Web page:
(10 am. – promoted by ek hornbeck)
And yet it only stood to reason that if you believed your opponent was neither sensible nor sober and would do anything to win, and his victory would destroy civilization, a certain insobriety was permissable to beat him.
Thus a more inclusive definition of Nixonland: it is the America where two separate and irreconcilable sets of apocalyptic fears coexist in the minds of two separate and irreconcilable groups of Americans. The first groups, enemies of Richard Nixon, are the spiritual heirs of Stevenson and Galbraith. They take it as an axiom that if Richard Nixon and the values associated with him triumph, America itself might end. The second group are the people who wrote those telegrams begging Dwight D. Eisenhower to keep their hero on the 1952 Republican ticket. They believe, as did Nixon, that if the enemies of Richard Nixon triumph = the Alger Hisses and Helen Gahagan Douglasses, the Herblocks and the hippies, the George McGoverns and all the rest – America might end.
~Rick Perlstein, Nixonland
“While you are 100 percent certain that your preferred candidate’s stance on issues such as foreign policy and the economy would appeal to any human being with half a brain, there is, in this very same country, an equally large voting bloc which believes that you and your candidate of choice are absolutely insane,” the report’s co-author Dr. Mark Grier said during a press conference. “Every single thing you love about your candidate’s personality, vice presidential pick, and family, 60 million other registered voters absolutely deplore.”
“What you consider to be this country’s ruin,” Grier added, “these other people actually consider to be this country’s savior.”
With the second Presidential debate behind us, the outcome of the election is essentially clear: Barack Obama will be the next President of the United States.
This is, relatively speaking, a good thing, in my opinion. I prefer Obama to McCain. But I want to talk for a moment about something that I consider important to recognize: it would suck if things had turned out the other way, and John McCain was elected President of the United States. But it would not have been the end of the world, much less the end of our country.
Rick Perlstein’s Nixonland is the political book of our season, of course, and many people have already expounded on it with greater insight than I can muster. But at the heart of the book is the simple conclusion quoted above; the change of the political atmosphere to one where the battle for executive control of one relatively small aspect of our lives, the federal government, has become for both sides a battle between the forces of good and of evil, as starkly so as the combat between Lucifer and the angels of Heaven. Between these forces, there can be no quarter. Obama (or McCain) must win; anything else puts everything in jeopardy.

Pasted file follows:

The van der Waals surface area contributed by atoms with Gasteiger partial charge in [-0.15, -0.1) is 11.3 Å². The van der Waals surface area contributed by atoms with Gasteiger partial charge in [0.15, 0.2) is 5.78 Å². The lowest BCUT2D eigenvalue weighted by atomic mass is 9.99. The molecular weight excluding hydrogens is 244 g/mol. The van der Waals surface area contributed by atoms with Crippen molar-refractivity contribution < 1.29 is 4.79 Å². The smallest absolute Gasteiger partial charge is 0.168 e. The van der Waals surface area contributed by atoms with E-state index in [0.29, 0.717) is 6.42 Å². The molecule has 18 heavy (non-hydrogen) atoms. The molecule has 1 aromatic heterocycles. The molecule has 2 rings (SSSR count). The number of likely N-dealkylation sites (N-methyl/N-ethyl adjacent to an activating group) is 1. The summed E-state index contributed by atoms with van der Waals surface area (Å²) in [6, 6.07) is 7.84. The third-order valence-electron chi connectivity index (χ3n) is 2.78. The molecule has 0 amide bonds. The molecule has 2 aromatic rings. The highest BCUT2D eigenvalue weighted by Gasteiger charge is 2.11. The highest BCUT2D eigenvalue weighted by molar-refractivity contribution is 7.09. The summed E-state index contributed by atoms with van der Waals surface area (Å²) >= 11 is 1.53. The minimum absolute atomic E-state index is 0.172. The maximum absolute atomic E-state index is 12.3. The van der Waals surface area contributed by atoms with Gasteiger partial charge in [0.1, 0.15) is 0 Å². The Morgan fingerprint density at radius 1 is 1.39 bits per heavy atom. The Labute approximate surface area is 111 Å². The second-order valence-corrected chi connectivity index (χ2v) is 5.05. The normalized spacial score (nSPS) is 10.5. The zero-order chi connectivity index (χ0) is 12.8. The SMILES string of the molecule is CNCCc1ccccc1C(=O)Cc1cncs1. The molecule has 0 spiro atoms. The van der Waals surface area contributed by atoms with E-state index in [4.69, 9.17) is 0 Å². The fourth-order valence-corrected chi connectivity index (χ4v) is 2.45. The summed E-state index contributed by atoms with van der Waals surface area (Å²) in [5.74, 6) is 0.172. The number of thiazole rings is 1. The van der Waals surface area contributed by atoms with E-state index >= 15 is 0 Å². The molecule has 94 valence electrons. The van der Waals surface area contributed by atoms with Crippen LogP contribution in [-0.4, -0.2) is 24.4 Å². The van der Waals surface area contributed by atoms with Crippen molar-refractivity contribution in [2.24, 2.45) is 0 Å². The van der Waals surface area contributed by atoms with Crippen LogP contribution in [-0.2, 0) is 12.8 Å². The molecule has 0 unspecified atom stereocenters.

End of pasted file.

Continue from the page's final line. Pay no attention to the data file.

Ultimately, I consider little to be of greater importance than for us to escape Nixonland. I consider it ridiculous. Our nation survived a civil war and a depression so deep that few of us can really even imagine the scale of it. We survived Nixon himself, not to mention eight years of George W. Bush. The notion that we cannot survive a McCain Presidency, or for that matter, an Obama one, is ridiculous. The Dow may be well below 10,000, but people are still packing the multiplex to see animated talking dogs spew nonsense. There is no shortage of people emailing sports shows for fantasy football advice. These are bad times, and lots of people are being hurt by the events going on in the world. But bad times are still, for most people, relatively ordinary times. It is little more than our own narcissism which leads us to believe that we are living in the pivotal moments of history. Those who prophesy the end of America under John McCain are little different than Sarah Palin’s pastor, proclaiming that these are the “end times” and we will soon be living in the days of revelation.
With the pending victory of Barack Obama on the near horizon, I’d like to think that we can focus a bit less on how awful it is that people we will never meet or talk to in Utah or Alabama think differently from us about everything. I’d like to think that we can start brainstorming about what I consider the real issue: how can we finally exorcise the demon of Richard Nixon from our politics, and from our policies? Is there an escape from the hell that this one twisted man helped midwife? Do we have the will, and the good sense, to seek freedom from his dominion?